Cave 14 / Ravana Ka Khai, Ellora Caves - Timings, History, Best Time to Visit

Photo Credit: Flickr

Distance (From Ellora Bus Station): 0.4 Kms

Trip Duration (Including Travel): 15 Mins or Less

Place Location: Beside Cave 13

Transportation Options: Walk/Trek

Travel Tips: None

At a distance of 350 m from Kailasa Temple and 400 m from Ellora Caves Bus Stop, Cave 14, also known as Ravana Ka Khai or Abode of Ravana, is a Hindu cave situated beside Cave 12 in Ellora.

There are 17 Hindu caves in all numbered 13 to 29, excavated out of the west face of the hill and datable from around 650 AD and 900 AD. The main examples of this group are Cave 14, Cave 15, Cave 16, Cave 21 and Cave 29. These caves occupy the center of the cave complex, grouped around either side of the famous Kailasa Temple in Ellora. These excavations immediately follow the Buddhist caves and hence the earliest Brahmanical excavations are very much similar to the Buddhist ones. The walls of the Hindu caves are covered in lively bas-reliefs depicting events from the Hindu scriptures. All of the caves are dedicated to Lord Shiva, but there are also some images of Vishnu and his various incarnations.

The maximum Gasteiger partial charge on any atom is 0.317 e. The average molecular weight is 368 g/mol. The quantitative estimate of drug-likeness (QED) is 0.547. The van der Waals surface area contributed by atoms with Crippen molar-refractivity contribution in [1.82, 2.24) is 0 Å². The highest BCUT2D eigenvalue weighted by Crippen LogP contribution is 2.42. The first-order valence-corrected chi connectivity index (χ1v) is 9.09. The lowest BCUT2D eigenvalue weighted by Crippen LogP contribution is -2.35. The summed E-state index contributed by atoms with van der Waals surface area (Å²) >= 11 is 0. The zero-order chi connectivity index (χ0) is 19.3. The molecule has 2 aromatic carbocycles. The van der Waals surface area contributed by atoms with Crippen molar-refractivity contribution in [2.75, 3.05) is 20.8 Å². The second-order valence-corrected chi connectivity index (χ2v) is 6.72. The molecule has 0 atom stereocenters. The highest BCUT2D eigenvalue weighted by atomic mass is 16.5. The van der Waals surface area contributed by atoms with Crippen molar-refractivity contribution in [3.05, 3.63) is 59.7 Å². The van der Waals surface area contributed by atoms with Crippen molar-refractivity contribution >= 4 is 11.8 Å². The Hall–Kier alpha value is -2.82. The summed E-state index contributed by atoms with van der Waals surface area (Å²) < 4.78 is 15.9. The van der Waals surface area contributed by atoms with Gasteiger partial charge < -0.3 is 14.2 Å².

Cave 14, a modest cave known as Ravana Ka Khai, dates from the early 7th century AD and was converted from a Buddhist vihara. This cave has a huge pillared courtyard, a mandapa with 16 kumbhavalli pillars, and a shrine containing a linga with a wide pradakshinapath around it. The doorway is guarded by the river goddess Ganga and Yamuna. The walls on both sides of the mandapa are divided into five compartments by kalasa-topped pilasters. The side walls of aisles of the courtyard are adorned with sculptural representations from Saiva as well as Vaishnava faith.

The north wall contains the sculptures of Bhavani, Gajalakshmi, Varaha, Vishnu and Lakshmi. The south wall also has the images of Mahisasuramardini, Lord Siva and Parvati playing chausar, Nataraja, Ravana shaking Kailasha Mountain, and Andhakasura. By the side of these sculptural representations on the southern wall of the circumambulation is the depiction of Saptamatrikas (Seven Divine Mothers), Chamunda with owl, Indrani with elephant, Varahi with boar, Lakshmi with garuda, Kaumari with peacock, Maheshwari with bull and Saraswati with hamsa.

Timings: 6 AM to 6 PM on all days except on Tuesdays.